Combine first 5 ingredients in a large bowl, tossing gently to coat. Arrange tomato halves, cut sides up, on a jelly-roll pan coated with cooking spray. Bake tomatoes at 250° for 7 hours. Remove pan from oven. Add 1/3 cup water to pan, scraping pan to loosen browned bits. Place a food mill over a large bowl; spoon tomato mixture into food mill. Press mixture through food mill; keep warm.
Heat oil in a saucepan over medium-high heat. Add onion and next 3 ingredients (through garlic); sauté 5 minutes or until tender. Add wine; cook 3 minutes or until liquid nearly evaporates. Stir in tomato mixture and 2/3 cup water; bring to a boil. Cover, reduce heat, and simmer 15 minutes, stirring occasionally. Remove from heat; stir in salt and pepper.
I've been totally excited about this all week, and right now I'm frustrated. It says the recipe is supposed to yield about 4 cups of sauce, but right now I don't even think I have a cup of strained tomatoes. I've been trying to force the unstrained and pureed tomatoes through a sieve for about 20 minutes, and, well... It's not going well. I think I am going to just throw it all away, because it's just going to be this watered down mess if I finish it without the proper amount of tomato sauce. Unfortunately, I think this recipe is a bust.
I was excited to make this based on how highly they spoke of it in the magazine. Spent over $12 on tomatoes, and like the other reviewers, most of them ended up burnt and the consistancy was like that of tomato paste. There was no way I was even able to strain it either and I don't see how you could. It tasted a bit like a sun-dried tomato sauce, but very bitter and thick even after adding twice the amount of sugar and water. Was the recipe incorrect or something? Reading the other reviews it leads me to think it was. Definitely won't be making this one again.
Watch out this recipe was not well tested. I tried the food processor, but could not get anything through a sieve as they recommended.(Don't understand the purpose of straining.)You must at least double or triple the amount of water and it still only makes about 1/2 of what they say it will make. For the effort the taste is not anyhing special. Would never recommend!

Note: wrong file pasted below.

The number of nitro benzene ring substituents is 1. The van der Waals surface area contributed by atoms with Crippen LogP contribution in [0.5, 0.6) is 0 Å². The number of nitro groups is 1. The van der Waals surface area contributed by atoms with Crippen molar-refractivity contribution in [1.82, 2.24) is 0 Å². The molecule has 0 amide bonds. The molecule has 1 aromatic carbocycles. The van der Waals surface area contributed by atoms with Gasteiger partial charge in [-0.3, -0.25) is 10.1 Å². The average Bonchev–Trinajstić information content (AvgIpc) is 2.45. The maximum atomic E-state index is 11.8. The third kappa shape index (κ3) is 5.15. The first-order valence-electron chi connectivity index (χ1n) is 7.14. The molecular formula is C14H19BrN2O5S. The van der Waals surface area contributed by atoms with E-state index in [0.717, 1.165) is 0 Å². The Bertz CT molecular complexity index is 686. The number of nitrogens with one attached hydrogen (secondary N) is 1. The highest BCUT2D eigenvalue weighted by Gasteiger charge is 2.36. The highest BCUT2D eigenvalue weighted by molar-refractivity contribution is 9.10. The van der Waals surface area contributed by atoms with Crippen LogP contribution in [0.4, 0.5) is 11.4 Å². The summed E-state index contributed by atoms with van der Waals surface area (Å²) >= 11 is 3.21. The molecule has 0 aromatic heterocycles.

I'm not sure why this was rated so highly in the magazine. The house smelled amazing while the tomatoes roasted, but when I checked the oven after only 5 1/2 hours, about a quarter of the tomatoes were burnt and could not be used. The flavor was pretty good, but not worth all the effort. The yield was also much smaller than stated, even factoring in the burnt, unused tomatoes.
Good sauce. Used it to make Cooking Lights Eggplant Parmesan that is so delicious. I think it helped the eggplant that this sauce was so think in that it didn't get the eggplant to mushy. For normal pasta however, this sauce was too think and hardly made much in terms of volume. The recipe was pretty simple all things considered.
I love the results of this recipe but I have had to tweak a few things: I remove the seeds from the plum tomatoes, add an extra 2 tsp of EVOO to the tomatoes when tossing with herbs, after cooking blend the baked tomatoes with the water used to deglaze the pan, add broth to supplement content (because it doesn't make the 4 c. amount), blend end product because I like a smooth sauce. These alterations have helped to make a better sauce in my opinion.
The house smelled great and this got good reviews from my husband, however it yielded less sauce than stated.It seemed a little bitter Could be the quality of the oregano. Next time I'll use more garlic, onion & wine. I may have simmered it ten min. too long while waiting for the pasta. That can make the herbs go bitter, too. May use it instead of tom.paste in reg. recipe, too.
I really liked the flavor, but the consistency was more like a tomato paste than a marina sauce. It left my house smelling spectacular, and i think the next time i will add a bit more water, and hey, a little more wine never hurt anyone!
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